Excursions from the island

I participated in a fishing trip, a sunset boat cruise and a tour of neighbouring islands during my time at Bandos Maldives. The availability of activities and excursions dispelled my preconception that a visit to the Maldives has to entail flopping on a beach and doing little else. That said, after walking barefoot in the soft sand, I can appreciate why some people can spend so long on Maldivian beaches.

Would I like to return to the Maldives? Definitely. I’d love to do more diving in the Indian Ocean and returned home with positive impressions of the Bandos Maldives.

Freshly caught fish grilled after a night fishing excursion.
Freshly caught fish grilled after a night fishing excursion.

Getting to the Maldives

Stuart flew to the Maldives’ Male International Airport with Qatar Airways from London’s Heathrow Airport, via the airline’s hub at Doha.

Sunset over the Indian Ocean seen from Bandos Island.
Sunset over the Indian Ocean seen from Bandos Island.

Further information

See the Bandos Maldives website for more information about the resort on Bandos Island, including offers and to book a stay. Jacuzzi pool villas and overwater villas are also available on the island.

The Visit Maldives website provides an overview of things to do and see on the islands in the Indian Ocean.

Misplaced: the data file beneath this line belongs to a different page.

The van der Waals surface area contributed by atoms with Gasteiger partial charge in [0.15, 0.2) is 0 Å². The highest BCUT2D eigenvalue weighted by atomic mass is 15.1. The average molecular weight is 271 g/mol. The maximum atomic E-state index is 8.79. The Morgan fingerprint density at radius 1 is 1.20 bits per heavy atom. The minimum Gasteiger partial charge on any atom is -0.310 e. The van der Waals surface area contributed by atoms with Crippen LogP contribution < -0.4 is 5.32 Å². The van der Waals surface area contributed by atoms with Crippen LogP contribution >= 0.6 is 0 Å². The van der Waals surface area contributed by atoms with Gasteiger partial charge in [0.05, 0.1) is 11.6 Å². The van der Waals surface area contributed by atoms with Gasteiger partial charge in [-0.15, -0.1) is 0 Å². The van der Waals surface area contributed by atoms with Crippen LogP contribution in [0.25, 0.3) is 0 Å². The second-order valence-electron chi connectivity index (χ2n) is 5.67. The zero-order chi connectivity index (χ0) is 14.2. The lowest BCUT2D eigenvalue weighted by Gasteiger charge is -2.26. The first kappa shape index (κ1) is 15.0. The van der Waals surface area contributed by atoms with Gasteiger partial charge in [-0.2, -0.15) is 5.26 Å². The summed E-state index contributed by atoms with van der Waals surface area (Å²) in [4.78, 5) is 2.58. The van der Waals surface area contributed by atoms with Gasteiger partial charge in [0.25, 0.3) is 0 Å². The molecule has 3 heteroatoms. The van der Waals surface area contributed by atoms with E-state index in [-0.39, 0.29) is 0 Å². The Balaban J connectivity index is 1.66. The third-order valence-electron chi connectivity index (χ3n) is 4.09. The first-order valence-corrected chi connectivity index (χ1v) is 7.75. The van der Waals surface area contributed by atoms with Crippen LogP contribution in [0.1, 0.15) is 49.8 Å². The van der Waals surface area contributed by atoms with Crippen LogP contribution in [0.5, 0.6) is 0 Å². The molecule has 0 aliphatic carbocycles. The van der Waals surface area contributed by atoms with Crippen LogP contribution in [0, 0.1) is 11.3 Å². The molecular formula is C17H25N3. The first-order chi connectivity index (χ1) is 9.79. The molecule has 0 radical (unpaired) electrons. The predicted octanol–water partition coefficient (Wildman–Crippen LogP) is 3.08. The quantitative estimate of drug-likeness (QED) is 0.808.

Photos illustrating this post are by Stuart Forster.

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Declaration: Stuart travelled to the Maldives to attend the World Travel Writers’ Conference organised by Maldives TV.

8 Comments

  • Aidan McCabe

    December 26, 2017 at 16:37 Reply

    The Maldives is a destination I’m considering for a diving holiday with mates.

    • Stuart Forster

      December 29, 2017 at 10:34 Reply

      I think you’d be making a good choice.

  • Michael Harle

    December 26, 2017 at 20:38 Reply

    Now this sounds worth getting on a plane to visit.

    • Stuart Forster

      December 29, 2017 at 10:38 Reply

      I agree wholeheartedly!

  • Jamie

    January 9, 2018 at 10:15 Reply

    This is on my shortlist of travel destinations. Seems like a luxury paradise!

    • Stuart Forster

      January 9, 2018 at 11:16 Reply

      In part but there’s a growing trend of affordable accommodation opening in the Maldives.

  • Leigh Wayne

    January 11, 2018 at 18:25 Reply

    After finishing studying I’ve read a few of your blog posts. I like your way of blogging. The Maldives looks spectacular.

    • Stuart Forster

      January 12, 2018 at 09:33 Reply

      Thanks, Leigh. Yes, the Maldives proved gorgeous and I’d love to return.